Some five years ago Pepsi in the US famously said that it was sick of celebrities stealing the limelight. So it was bye bye to Beyonc, Britney, Pink and a motley crew of celebrity endorsers. Then there was Chrysler, which, after signing up singer Celine Dion on a three-year contract, said sorry, now it will refocus its communication on its cars and not on stars.
And we thought this is going to be a new trend in the world of advertising. Of course, that didnt happen and there is a good reason for it: celebrity endorsements have proved there is no better force multiplier in India. Celebrities can catalyse acceptance for a brand and provide the momentum it needs in a cluttered market.
Having said that, companies also know that they are taking a huge risk while associating with a celebrity, and are quick to drop endorsers when the celebrity is embrioled in a sticky situation. Thats precisely why Magic Johnson lost all his endorsement deals in the early nineties when he came out with the fact that hes HIV-positive. Dell let Benjamin Curtiss contract expire after he was allegedly caught buying marijuana.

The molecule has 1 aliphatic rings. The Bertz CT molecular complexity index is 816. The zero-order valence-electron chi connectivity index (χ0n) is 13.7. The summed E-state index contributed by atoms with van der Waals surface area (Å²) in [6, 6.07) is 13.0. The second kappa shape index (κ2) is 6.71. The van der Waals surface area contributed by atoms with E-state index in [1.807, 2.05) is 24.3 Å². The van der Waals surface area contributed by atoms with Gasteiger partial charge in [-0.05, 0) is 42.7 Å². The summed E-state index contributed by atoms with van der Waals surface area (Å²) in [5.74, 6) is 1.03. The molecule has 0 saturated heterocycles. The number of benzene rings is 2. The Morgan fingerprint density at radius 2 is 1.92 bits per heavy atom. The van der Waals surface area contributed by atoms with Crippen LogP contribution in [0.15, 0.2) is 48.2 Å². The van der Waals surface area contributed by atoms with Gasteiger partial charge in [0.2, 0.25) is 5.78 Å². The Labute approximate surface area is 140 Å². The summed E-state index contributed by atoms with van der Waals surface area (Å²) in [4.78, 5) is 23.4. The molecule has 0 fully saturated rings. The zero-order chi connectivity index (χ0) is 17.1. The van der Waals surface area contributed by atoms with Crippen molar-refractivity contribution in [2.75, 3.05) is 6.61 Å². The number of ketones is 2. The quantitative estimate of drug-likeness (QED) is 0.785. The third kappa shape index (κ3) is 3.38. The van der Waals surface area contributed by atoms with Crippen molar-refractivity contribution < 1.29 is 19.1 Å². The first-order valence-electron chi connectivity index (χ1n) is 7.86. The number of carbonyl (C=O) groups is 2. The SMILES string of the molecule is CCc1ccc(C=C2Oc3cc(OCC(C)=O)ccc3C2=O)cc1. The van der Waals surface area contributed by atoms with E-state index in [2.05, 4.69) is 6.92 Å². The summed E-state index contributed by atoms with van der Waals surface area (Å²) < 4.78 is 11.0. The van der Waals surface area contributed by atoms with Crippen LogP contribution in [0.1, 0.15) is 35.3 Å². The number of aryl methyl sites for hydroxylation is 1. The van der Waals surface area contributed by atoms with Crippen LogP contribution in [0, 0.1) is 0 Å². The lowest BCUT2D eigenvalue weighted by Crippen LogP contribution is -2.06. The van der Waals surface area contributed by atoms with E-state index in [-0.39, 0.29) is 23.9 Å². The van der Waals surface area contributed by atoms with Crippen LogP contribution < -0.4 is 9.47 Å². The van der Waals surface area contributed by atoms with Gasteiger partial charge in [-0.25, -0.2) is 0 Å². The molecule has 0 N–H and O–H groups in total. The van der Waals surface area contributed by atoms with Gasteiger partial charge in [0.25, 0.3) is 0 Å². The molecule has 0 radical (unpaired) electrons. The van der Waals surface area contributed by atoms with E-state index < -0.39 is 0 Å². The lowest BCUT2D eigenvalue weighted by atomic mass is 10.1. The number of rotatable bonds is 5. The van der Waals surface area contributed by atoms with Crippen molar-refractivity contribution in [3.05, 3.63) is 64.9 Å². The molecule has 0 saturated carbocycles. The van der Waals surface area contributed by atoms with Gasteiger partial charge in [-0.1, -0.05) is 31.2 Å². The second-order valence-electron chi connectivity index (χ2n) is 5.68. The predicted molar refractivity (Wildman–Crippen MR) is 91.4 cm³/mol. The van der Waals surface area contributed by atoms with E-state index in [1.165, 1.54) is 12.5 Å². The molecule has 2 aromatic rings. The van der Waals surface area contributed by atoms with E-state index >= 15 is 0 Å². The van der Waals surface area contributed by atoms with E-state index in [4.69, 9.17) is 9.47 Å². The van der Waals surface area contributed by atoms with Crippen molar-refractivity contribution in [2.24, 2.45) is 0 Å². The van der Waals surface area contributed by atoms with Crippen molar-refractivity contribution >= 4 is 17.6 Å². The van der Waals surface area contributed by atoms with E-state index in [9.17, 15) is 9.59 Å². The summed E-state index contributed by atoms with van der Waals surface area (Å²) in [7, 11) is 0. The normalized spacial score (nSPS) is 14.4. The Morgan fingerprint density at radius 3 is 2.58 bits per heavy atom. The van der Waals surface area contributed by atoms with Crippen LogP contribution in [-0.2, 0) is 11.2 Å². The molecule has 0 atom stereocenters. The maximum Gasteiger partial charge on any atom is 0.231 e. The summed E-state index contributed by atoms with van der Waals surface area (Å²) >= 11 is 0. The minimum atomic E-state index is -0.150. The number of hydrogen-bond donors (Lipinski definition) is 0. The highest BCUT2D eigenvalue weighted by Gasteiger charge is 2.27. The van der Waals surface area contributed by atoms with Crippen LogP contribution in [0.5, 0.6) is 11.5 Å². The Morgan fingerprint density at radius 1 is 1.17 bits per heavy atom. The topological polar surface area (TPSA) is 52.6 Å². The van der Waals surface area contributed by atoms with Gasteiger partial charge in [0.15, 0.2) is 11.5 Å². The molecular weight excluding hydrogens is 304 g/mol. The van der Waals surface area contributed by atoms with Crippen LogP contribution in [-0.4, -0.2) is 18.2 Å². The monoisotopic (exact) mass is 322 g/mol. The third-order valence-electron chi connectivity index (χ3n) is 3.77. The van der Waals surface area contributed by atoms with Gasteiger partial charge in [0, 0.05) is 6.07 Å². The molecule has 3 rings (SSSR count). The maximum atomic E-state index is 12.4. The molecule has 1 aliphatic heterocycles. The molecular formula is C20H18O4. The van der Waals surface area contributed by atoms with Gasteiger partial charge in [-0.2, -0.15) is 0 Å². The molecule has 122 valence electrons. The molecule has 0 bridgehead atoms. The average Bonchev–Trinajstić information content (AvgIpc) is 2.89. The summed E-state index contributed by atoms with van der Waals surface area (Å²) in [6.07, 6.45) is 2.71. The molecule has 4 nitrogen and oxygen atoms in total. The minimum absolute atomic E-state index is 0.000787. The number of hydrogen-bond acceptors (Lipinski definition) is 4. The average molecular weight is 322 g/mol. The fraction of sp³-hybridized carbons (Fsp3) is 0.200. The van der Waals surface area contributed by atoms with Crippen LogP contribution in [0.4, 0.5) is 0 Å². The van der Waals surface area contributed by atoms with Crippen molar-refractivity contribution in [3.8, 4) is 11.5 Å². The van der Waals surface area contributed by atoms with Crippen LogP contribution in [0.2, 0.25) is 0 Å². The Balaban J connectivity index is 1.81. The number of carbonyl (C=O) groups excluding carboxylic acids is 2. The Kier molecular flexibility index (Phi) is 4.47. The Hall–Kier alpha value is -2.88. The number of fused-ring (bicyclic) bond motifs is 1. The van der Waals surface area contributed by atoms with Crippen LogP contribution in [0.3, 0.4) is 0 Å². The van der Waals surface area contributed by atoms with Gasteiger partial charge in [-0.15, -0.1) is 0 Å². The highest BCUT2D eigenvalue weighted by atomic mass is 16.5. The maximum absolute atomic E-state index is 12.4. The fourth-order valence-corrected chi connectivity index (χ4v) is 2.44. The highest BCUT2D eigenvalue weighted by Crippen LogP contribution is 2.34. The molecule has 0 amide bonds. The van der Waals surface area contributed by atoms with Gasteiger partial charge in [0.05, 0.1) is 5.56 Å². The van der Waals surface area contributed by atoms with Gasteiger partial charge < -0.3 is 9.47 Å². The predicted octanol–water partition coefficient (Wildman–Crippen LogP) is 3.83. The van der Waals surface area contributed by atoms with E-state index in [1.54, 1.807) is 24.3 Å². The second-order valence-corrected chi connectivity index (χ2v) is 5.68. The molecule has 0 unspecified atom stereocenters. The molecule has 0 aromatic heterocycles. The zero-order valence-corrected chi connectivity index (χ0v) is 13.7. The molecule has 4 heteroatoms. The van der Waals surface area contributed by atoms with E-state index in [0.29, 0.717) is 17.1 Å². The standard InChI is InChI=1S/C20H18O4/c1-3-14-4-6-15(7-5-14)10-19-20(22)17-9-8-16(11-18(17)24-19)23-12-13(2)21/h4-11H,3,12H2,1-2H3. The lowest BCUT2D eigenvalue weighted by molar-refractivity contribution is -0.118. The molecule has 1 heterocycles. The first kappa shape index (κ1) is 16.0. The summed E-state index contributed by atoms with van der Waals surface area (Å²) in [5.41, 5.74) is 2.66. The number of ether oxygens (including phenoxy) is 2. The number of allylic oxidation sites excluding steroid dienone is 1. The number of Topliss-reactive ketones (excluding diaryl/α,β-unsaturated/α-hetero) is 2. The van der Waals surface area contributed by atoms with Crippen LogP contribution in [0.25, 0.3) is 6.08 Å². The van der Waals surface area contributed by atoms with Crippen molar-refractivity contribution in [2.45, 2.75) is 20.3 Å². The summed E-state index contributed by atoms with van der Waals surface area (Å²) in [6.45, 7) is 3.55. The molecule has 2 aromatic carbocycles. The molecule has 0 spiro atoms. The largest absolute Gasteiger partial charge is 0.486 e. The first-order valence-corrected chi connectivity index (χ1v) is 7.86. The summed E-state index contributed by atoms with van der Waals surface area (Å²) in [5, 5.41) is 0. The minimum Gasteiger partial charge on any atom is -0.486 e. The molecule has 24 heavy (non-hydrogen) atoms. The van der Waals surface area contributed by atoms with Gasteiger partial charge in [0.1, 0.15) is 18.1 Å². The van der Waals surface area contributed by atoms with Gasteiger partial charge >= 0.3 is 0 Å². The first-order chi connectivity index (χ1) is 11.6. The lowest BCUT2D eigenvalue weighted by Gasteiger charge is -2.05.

Problems are many but is there a better alternative for the advertiser When Cadbury was caught in the middle of the infestation issue, it roped in Amitabh Bachchan to speak about all the things it was doing to ensure its products were safe. Sanjay Purohit, then marketing director of the company, said Bachchan was the only person who could deliver the company from the crisis because he enjoys unmatched trust in the mind of the average Indian.
So there you have it. Good old-fashioned trust. Can you trust all the messages on the media when the same set of advertisers slug it out on the floors of the Monopolies and Restrictive Trade Practices Commission or the Advertising Standards Council of India hurling claims and counter-claims.
Where do you look Of course, Amitabh Bachchan, Sachin Tendulkar, Mahendra Singh Dhoni.